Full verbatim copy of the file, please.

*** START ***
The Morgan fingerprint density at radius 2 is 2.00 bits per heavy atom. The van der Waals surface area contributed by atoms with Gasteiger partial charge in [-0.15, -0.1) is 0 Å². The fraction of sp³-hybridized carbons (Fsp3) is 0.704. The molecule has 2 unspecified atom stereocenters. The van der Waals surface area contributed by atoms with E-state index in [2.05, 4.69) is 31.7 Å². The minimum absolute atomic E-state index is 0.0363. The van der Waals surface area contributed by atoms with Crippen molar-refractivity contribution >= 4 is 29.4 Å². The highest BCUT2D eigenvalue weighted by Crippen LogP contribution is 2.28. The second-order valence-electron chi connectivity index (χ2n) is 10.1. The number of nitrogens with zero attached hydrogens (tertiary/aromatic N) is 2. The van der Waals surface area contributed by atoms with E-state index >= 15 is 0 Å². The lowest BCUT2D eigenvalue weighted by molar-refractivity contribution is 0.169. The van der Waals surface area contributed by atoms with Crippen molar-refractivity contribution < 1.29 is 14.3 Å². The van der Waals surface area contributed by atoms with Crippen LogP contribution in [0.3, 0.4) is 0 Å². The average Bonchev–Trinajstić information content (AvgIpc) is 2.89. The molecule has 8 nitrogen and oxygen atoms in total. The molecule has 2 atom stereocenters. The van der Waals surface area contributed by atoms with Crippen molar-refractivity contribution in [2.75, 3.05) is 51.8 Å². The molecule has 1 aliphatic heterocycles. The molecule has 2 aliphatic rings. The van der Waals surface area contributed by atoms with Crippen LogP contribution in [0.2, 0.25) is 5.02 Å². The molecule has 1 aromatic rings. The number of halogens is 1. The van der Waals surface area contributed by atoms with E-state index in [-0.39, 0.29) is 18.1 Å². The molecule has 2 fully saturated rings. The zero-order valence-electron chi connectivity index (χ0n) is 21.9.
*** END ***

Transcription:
The Morgan fingerprint density at radius 2 is 2.00 bits per heavy atom. The van der Waals surface area contributed by atoms with Gasteiger partial charge in [-0.15, -0.1) is 0 Å². The fraction of sp³-hybridized carbons (Fsp3) is 0.704. The molecule has 2 unspecified atom stereocenters. The van der Waals surface area contributed by atoms with E-state index in [2.05, 4.69) is 31.7 Å². The minimum absolute atomic E-state index is 0.0363. The van der Waals surface area contributed by atoms with Crippen molar-refractivity contribution >= 4 is 29.4 Å². The highest BCUT2D eigenvalue weighted by Crippen LogP contribution is 2.28. The second-order valence-electron chi connectivity index (χ2n) is 10.1. The number of nitrogens with zero attached hydrogens (tertiary/aromatic N) is 2. The van der Waals surface area contributed by atoms with E-state index >= 15 is 0 Å². The lowest BCUT2D eigenvalue weighted by molar-refractivity contribution is 0.169. The van der Waals surface area contributed by atoms with Crippen molar-refractivity contribution < 1.29 is 14.3 Å². The van der Waals surface area contributed by atoms with Crippen LogP contribution in [0.3, 0.4) is 0 Å². The average Bonchev–Trinajstić information content (AvgIpc) is 2.89. The molecule has 8 nitrogen and oxygen atoms in total. The molecule has 2 atom stereocenters. The van der Waals surface area contributed by atoms with Crippen molar-refractivity contribution in [2.75, 3.05) is 51.8 Å². The molecule has 1 aliphatic heterocycles. The molecule has 2 aliphatic rings. The van der Waals surface area contributed by atoms with Crippen LogP contribution in [0.2, 0.25) is 5.02 Å². The molecule has 1 aromatic rings. The number of halogens is 1. The van der Waals surface area contributed by atoms with E-state index in [-0.39, 0.29) is 18.1 Å². The molecule has 2 fully saturated rings. The zero-order valence-electron chi connectivity index (χ0n) is 21.9.